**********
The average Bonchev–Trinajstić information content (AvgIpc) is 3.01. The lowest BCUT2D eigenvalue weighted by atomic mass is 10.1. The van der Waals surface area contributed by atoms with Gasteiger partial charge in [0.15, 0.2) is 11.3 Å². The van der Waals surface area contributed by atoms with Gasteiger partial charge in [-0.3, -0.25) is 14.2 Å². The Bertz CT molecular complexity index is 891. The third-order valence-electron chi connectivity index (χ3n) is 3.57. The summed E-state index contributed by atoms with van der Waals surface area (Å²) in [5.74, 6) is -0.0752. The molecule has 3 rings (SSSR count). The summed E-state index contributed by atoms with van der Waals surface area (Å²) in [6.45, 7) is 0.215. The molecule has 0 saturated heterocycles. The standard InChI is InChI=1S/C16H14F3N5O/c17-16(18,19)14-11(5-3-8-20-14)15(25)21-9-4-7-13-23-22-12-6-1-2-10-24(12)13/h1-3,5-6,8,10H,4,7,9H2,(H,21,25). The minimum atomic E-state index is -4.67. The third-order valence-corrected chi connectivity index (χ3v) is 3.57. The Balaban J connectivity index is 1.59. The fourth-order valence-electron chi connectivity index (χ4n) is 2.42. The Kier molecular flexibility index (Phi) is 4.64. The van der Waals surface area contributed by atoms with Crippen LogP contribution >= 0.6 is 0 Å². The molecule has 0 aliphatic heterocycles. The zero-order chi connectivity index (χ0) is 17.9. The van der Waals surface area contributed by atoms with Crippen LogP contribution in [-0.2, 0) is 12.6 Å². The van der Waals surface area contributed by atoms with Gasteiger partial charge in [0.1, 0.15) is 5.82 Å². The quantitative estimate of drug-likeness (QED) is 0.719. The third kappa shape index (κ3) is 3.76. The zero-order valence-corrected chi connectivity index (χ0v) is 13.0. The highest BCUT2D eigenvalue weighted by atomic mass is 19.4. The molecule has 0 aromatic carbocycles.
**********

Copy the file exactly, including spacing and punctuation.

The average Bonchev–Trinajstić information content (AvgIpc) is 3.01. The lowest BCUT2D eigenvalue weighted by atomic mass is 10.1. The van der Waals surface area contributed by atoms with Gasteiger partial charge in [0.15, 0.2) is 11.3 Å². The van der Waals surface area contributed by atoms with Gasteiger partial charge in [-0.3, -0.25) is 14.2 Å². The Bertz CT molecular complexity index is 891. The third-order valence-electron chi connectivity index (χ3n) is 3.57. The summed E-state index contributed by atoms with van der Waals surface area (Å²) in [5.74, 6) is -0.0752. The molecule has 3 rings (SSSR count). The summed E-state index contributed by atoms with van der Waals surface area (Å²) in [6.45, 7) is 0.215. The molecule has 0 saturated heterocycles. The standard InChI is InChI=1S/C16H14F3N5O/c17-16(18,19)14-11(5-3-8-20-14)15(25)21-9-4-7-13-23-22-12-6-1-2-10-24(12)13/h1-3,5-6,8,10H,4,7,9H2,(H,21,25). The minimum atomic E-state index is -4.67. The third-order valence-corrected chi connectivity index (χ3v) is 3.57. The Balaban J connectivity index is 1.59. The fourth-order valence-electron chi connectivity index (χ4n) is 2.42. The Kier molecular flexibility index (Phi) is 4.64. The van der Waals surface area contributed by atoms with Crippen LogP contribution >= 0.6 is 0 Å². The molecule has 0 aliphatic heterocycles. The zero-order chi connectivity index (χ0) is 17.9. The van der Waals surface area contributed by atoms with Crippen LogP contribution in [-0.2, 0) is 12.6 Å². The van der Waals surface area contributed by atoms with Gasteiger partial charge in [0.1, 0.15) is 5.82 Å². The quantitative estimate of drug-likeness (QED) is 0.719. The third kappa shape index (κ3) is 3.76. The zero-order valence-corrected chi connectivity index (χ0v) is 13.0. The highest BCUT2D eigenvalue weighted by atomic mass is 19.4. The molecule has 0 aromatic carbocycles.